Email is part of most marketing and sales outreach programs. Are you getting the results you want? If not, it may be due to poor email health. How’s yours?
Maintaining optimal email health takes work – it’s not a “set it and forget it” situation. Much like you needing regular exercise, nutrition and maintenance to support your own health, so does your email database. And the parallel doesn’t stop there: particularly as our CRMs age, regular health checkups need to be part of the email marketing routine.
Sometimes, email health deteriorates over time. Other times, it’s more like an acute illness. It’s important to look for the root causes of the issues so you can address them. The vital signs for email health are open, click-through, bounce and unsubscribe rates. They are key when it comes to getting a clear picture of what’s causing problems.
If you see serious fluctuations in any of these stats, consider when and how they started.
What changes were made to your CRM or email list around the time your numbers changed? Did you import a new list?
Did you implement a new method of obtaining email addresses?
Are the fluctuations (especially dips) isolated to any one internet service provider (ISP)?
The answers to those questions can help you pinpoint the underlying cause of the changes.
Three of the biggest causes for poor email health are lack of authentication, poor delivery rates and low engagement. Like many health issues, addressing the source helps alleviate the symptoms. Let’s look at measures to improve deliverability and drive more engagement with your email marketing efforts.
When you send an email, the receiving email server runs a series of checks that is like asking, “Is this email really from who it seems to be? Can/how do I verify that? Where should I place it if it doesn’t pass vetting?”
Google, Microsoft and other internet service providers check for authentication and either wave the message through to the inbox or relegate it to spam. Not all platforms require it, but you can use any or all the following authentication methods to decrease the chance of being marked as spam.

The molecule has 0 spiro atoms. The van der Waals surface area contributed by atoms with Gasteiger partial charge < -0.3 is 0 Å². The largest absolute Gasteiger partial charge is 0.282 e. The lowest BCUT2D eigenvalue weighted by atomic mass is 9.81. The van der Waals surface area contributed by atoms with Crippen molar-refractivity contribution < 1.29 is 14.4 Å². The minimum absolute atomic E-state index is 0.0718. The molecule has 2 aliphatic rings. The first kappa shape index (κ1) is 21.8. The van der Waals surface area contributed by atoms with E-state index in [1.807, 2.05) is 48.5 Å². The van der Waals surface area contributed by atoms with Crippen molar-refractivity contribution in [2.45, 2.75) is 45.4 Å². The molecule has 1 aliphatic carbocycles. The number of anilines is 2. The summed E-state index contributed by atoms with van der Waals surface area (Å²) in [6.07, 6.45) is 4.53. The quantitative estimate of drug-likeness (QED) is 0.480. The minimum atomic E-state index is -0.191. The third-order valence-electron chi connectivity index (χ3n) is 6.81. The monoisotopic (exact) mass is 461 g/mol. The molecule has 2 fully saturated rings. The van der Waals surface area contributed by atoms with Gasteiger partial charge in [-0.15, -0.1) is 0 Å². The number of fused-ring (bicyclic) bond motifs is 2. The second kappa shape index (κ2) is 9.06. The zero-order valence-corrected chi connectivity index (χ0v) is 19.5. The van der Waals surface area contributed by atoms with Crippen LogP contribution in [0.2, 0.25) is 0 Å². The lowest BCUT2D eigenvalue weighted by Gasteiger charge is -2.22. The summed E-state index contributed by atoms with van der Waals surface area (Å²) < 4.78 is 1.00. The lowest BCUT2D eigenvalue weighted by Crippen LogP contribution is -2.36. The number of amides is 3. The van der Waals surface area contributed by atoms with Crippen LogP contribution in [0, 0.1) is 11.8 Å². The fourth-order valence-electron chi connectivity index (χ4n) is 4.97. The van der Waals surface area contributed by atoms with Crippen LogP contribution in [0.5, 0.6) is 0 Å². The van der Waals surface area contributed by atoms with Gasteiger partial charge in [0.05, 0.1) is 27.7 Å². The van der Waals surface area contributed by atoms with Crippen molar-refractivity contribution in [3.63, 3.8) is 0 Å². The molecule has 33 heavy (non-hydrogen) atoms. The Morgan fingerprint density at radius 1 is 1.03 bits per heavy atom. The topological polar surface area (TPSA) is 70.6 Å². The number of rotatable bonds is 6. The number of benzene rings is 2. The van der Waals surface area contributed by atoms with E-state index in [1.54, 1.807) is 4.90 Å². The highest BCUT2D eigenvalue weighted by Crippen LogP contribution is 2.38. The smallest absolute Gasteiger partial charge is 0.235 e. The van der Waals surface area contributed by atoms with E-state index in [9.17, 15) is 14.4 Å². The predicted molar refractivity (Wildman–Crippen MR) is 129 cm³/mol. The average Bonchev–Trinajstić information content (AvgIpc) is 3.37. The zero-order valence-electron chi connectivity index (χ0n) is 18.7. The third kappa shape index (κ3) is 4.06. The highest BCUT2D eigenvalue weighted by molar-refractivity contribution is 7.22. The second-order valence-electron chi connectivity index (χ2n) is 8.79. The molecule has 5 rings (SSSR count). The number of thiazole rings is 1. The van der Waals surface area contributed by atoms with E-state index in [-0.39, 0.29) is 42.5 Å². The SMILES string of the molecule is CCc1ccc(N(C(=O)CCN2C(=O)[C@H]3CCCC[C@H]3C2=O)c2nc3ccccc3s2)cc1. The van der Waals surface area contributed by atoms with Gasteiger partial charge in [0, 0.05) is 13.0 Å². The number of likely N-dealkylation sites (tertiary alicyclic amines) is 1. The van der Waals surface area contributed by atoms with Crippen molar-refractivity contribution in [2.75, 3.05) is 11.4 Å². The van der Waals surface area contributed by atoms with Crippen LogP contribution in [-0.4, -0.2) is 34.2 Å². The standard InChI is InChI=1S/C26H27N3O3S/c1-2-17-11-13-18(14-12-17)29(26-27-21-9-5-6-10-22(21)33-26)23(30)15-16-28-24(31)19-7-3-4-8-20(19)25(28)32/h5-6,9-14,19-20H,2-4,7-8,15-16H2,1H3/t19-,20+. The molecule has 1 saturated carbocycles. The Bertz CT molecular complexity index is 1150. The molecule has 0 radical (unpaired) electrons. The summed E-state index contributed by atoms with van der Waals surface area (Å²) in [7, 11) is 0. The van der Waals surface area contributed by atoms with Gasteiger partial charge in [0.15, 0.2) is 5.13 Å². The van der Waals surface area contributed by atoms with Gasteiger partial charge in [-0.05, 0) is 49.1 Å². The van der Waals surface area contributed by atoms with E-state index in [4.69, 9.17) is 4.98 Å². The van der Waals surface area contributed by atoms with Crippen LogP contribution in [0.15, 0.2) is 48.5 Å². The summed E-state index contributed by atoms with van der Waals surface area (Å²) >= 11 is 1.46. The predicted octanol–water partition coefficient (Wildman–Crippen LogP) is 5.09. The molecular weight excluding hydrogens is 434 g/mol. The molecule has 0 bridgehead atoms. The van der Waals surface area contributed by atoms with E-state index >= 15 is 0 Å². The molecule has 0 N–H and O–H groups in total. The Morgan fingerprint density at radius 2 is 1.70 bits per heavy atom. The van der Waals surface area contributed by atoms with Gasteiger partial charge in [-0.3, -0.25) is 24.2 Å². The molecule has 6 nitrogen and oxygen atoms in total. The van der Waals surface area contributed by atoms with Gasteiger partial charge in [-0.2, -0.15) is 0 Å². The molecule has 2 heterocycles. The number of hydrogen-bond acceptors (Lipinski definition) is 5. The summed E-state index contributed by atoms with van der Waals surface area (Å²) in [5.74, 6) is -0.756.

DKIM (DomainKeys Identified Mail): This checks to see if the content of an email has been tampered with before reaching its destination. It uses a digital key to ensure the email came from an authorized sender and was not altered enroute. Some servers will flag any email without this and send it to junk or spam. This is considered the bare minimum of authentication for adequate clout when it comes to deliverability.If you use HubSpot, this is a simple process. Begin by authenticating your domain in your HubSpot account. Then, create your DKIM signature and connect it to your DNS records. HubSpot will generate the data to plug into your DNS record, which will authenticate your outgoing emails. Other email platforms are similar.
SPF (Sender Policy Framework): This authorizes outbound mail server IPs to send on a domain’s behalf. In other words, the server IP your email comes from needs to match with one of your SPF settings. If it doesn’t, the email may be quarantined or blocked.
DMARC (Domain-based Message Authentication, Reporting & Conformance): This helps prevent spoofing, phishing, spammers and all the other illegitimate things ne’er-do-wells like to do using email. This authentication method allows domain owners to specify how emails that fail the checks are handled.What method of authentication you use depends largely on your business, volume and preferences. By ensuring that any outgoing emails have appropriate authenticity credentials, you’ll likely see higher delivery rates.
In a perfect world, every email you send ends up in someone’s inbox. But that’s not the case: often the internet service provider stops your emails from reaching your subscribers. Repeatedly sending emails to an inbox where they sit unopened increases the chance that future emails will be sent to the recipient’s junk or spam folder – and adversely impact your email sender reputation.
Hard Bounces: Perhaps the easiest way to improve deliverability is to stop sending emails to people who aren’t responding to your outreach efforts. Emails going to a dead inbox don’t get your intended results, and they can also harm your email sender reputation. Regularly identifying and purging your bounced contacts can remedy this. Your CRM likely logs this data, but you need to actively use it to maintain the integrity of your list. For example, create a list of hard bounces and delete them on a regular schedule.